General Manager Nick Caserio
"It was a fairly product start for us. I had the opportunity to pick a couple of real solid players and real solid kids. Kind of maneuvering around a little bit there. Just moving back two spots, picking up three picks, I would say really didn't cost us anything. I wouldn't say that we necessarily lost a player or anything like that. So, I would say with the first pick, we went ahead and made the selection with Derek [Stingley Jr.]. I would say there was definitely a consensus. I would say organizationally, coaching staff, scouting staff, I would say we put as much time and effort into Derek probably as any player. I would say our area scouts and our over-the-top scouts did a phenomenal job of continuing to delve into research and to make sure that we were comfortable with everything. We visited Derek and had a great visit with the coaching staff. Had a great visit with everybody in the building. He has been a productive player. He was a productive player early on in his career. He had some bumps in the road there in '20 and '21, but in the end, we felt comfortable with Derek. We think he is a good player. Kind of fits the profile of what we're trying to do. I would say defensively and kind of how we're building the program, so that was the rationale behind the pick there. Then with the Kenyon [Green] pick, so we were slated to pick at 13. We were kind of looking at a couple of different scenarios, both kind of going up and kind of going back maybe a few slots. So, we got there at 13 and Philly wanted to come up. We ended up picking up three he extra picks, the fourth plus the two fifths. We thought for moving two spots that made sense to do. We slid back and picked Kenyon. He's been a really productive, consistent player. He played tackle. He played guard. I would say he is probably a better guard than he is a tackle. I think he is probably more of an inside player, but we'll put him in the mix. Local kid, so I'm sure all of the Texans, fellow Texans, will be happy about that. He's a real solid kid. I would say blue collar, humble, soft-spoken, lunch pail. Shows up; doesn't say much. Just kind of works his ass off and wants to play football. That fits the profile of what we want from the players that walk in this building. I have a lot of respect for the A&M program, what they've done down there, what Jimbo has done down there. We were down there for the pro day. Lovie [Smith] and I were down there. [James] Liipfert was down there. We spent a lot of time on Kenyon. Visited him and brought him in the building as well. Hopefully, those are two players that come in here and work hard and make the most of their opportunities. They're going to have to blend in with the room, with the players that are around them, but excited to have them here. I would say just overall on the first round just from a league perspective, kind of interesting. Five defensive players picked and then the tackles and then the receivers, which I would say that went about how we thought it was going to go. I think that was the anticipation. A lot of it was just kind of positioning. Then, honestly, we had an opportunity at 15 to actually move back even a little bit further to 20, and we just felt if we did that, we were probably going to lose a decent amount of players. So, in the end we just felt like it made the most sense just to pick at 15, so it was pretty balanced. I don't have the exact final numbers, but I want to say 16 offense, 16 defense or maybe 17 defense, 15 offense. Whatever it was. The proliferation of underclassmen was certainly significant, I would say. 20 of 32 or whatever it was, which I would say that typically happens. Off to a decent start. Still have a long way to go. Hopefully, we'll have some good opportunities tomorrow. There's definitely some good football players that are out there these next couple of rounds that we think come in here and have an opportunity to help us, so everybody go home tonight. We'll recalibrate in the morning and have a long day tomorrow and do some exercises and position ourselves a little bit. If we stay at 37, here's a group of six to eight players we feel comfortable. If we move back a few spots, what would happen? There are opportunities to maybe get back in the second round. We accumulated some assets and ammunition to do it. So, I think we'll look at everything. I think you guys have been around me long enough to know that we'll look at everything and be thoughtful and trying to make good decisions. I would say with that, we'll open it up to questions."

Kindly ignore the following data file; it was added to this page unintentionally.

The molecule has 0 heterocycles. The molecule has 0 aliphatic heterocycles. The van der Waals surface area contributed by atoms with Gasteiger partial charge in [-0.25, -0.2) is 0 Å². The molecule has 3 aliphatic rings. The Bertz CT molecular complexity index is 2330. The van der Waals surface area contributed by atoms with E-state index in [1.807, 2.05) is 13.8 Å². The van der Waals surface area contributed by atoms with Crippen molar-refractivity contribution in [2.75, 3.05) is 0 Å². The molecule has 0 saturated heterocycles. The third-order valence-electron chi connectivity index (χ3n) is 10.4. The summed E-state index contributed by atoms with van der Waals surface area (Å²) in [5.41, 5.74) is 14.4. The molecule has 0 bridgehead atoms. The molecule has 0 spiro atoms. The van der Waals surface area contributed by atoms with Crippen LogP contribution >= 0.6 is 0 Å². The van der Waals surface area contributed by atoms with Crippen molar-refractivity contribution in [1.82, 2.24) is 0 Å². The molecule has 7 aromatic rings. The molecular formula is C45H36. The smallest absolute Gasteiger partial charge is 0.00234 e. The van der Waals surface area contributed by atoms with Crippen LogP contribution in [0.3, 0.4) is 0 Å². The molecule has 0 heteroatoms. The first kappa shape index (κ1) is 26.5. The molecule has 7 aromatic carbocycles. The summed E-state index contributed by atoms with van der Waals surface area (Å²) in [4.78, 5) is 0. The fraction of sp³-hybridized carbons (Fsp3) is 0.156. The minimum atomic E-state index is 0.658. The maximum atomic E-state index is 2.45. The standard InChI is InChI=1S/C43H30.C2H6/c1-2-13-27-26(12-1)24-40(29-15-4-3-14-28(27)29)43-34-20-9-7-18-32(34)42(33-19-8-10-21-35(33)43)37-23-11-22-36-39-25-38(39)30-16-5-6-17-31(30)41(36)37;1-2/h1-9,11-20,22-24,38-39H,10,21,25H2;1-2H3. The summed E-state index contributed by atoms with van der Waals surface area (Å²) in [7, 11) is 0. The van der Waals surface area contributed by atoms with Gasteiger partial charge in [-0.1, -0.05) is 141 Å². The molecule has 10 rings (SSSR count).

What was the biggest thing that made you want to select Derek Stingley Jr. with the third pick?